The reason the Papacy began the Inquisition was that civil authorities were already trying and executing people for heresy. Heresy was a civil crime because failure to comply with communal norms disrupted the bonds that tied society together and thus threatened the survival of the community. This was in league with past views on religion and society in pagan times (In the Roman Emperor, Emperor worship served the same function.) And later secular/atheist regimes in Jacobin France and Stalinist Russia essentially did the same thing.

The Inquisition was an attempt to limit the power of temporal powers into Church business and curb their abuses (the Church rightly said that the civil authorities were not competent as the Church in determining what was heresy.) This doesn't excuse any crimes actually committed, but it does change the often vitriolic anti-Catholic bias of the popular imagination of the Inquisition. Every history of the Middle Ages or Medieval Church that I read seem to constantly revise the # of deaths downward as time goes by.

The Inquisition and other similar institutions is not so much a mark on the Catholic Church as a mark on humanity in general.

Posted by: Chris Durnell at June 16, 2004 12:11 PM

Speaking as a second-rate researcher from an obscure university, I resent the picture you've painted of my honorable profession.

Posted by: H. D. Miller at June 16, 2004 1:40 PM

Peter, this apology leaves me splutterless, as did the Church's admission that they were wrong when they questioned the Copernican model of the Solar System. Shouldn't it be the dyed in the wool anti-hereticians and witch hunters like OJ who splutter to hear that the one true mediator for God on Earth has admitted to error?

Posted by: Robert Duquette at June 16, 2004 2:45 PM


It is, which may be why the Vatican is stepping back. All the spluttering from those anti-hereticians and witch hunters like Orrin is leading them back to basics. Just ask Harry.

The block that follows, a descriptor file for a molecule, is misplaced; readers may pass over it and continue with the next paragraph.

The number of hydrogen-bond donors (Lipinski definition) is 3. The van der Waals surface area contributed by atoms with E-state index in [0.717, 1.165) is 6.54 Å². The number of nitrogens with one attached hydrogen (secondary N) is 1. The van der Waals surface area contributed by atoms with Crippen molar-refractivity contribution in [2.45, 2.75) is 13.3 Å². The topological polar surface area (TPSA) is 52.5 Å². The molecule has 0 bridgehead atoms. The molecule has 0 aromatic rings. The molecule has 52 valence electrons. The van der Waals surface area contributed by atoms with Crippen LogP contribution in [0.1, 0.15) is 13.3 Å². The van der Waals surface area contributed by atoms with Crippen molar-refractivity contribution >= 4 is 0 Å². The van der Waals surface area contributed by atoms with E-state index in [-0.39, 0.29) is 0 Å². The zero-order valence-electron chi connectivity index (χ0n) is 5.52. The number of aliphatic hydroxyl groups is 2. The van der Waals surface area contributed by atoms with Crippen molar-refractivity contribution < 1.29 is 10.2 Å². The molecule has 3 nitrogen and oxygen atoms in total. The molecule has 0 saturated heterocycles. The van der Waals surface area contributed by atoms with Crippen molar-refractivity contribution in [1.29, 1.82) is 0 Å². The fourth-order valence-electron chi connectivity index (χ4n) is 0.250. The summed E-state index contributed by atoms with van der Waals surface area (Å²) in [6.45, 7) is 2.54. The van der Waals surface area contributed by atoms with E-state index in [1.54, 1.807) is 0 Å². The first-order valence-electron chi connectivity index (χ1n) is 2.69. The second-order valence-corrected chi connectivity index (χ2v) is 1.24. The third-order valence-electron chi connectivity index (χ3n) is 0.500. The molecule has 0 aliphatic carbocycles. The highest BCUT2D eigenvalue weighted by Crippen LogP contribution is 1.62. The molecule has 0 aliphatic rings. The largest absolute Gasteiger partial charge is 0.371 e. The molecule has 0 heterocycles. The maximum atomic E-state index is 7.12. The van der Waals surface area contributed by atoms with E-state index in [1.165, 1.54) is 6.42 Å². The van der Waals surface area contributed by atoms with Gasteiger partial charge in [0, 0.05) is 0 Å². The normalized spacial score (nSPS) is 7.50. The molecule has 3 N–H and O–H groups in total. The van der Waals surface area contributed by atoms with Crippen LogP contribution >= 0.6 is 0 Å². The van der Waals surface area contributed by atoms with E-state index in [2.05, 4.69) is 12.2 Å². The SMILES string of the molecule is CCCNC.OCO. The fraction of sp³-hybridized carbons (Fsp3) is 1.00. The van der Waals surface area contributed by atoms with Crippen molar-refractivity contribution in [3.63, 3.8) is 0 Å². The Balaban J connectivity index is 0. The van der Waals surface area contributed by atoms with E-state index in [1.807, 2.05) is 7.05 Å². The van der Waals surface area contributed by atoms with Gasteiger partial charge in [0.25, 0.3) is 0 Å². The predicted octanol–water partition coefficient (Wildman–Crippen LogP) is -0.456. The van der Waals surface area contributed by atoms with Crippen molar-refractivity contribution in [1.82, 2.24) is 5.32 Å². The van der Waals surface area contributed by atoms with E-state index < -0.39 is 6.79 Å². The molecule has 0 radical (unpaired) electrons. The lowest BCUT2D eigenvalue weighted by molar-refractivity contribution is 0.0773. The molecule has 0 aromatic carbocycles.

Posted by: Peter B at June 16, 2004 3:15 PM

Sheesh. ALL executions were handled by the civil arm. After the clerics reduced their victims to crippled wrecks, they turned them over to the civil arm for execution of judgment, always with a commendation to consider exercising mercy.

Mercy was often on their lips, never in their hearts.

For the Church to continue to describe these events as "trials" just proves the Church has not yet admitted what its crime and sin was.

The number of dead -- dwarfed by the number committed for life to the dungeons of the Holy Office -- or the number of cripples that the Church did not bother to burn is not the issue, though maybe it's an issue.

The problem is not that the Church made a mistake. Everybody makes mistakes.

The crime was that the supposed moral guiders of a continent made a mistake and persisted in it for centuries.

Even if we accept Orrin's view about the necessity of having an Inquisition (or Chris's mistaken view of its origin), no moral person can possibly accept the framework in which it was pursued.

To take just one of quite a few outrageous practices of the Holy Office, all heirs or family of a condemned heretic were dispossessed, without any "trial." (This was, in many perhaps most cases, a death sentence.)

Orrin, a fan of eternal punishment via Original Sin, might not find something wrongheaded about that, but Chris, a lawyer, might be expected to.

Again, the enormity of the crime did not relate to the magnitude of the error (though it was huge) but to the persistence in error.

Posted by: Harry Eagar at June 16, 2004 8:01 PM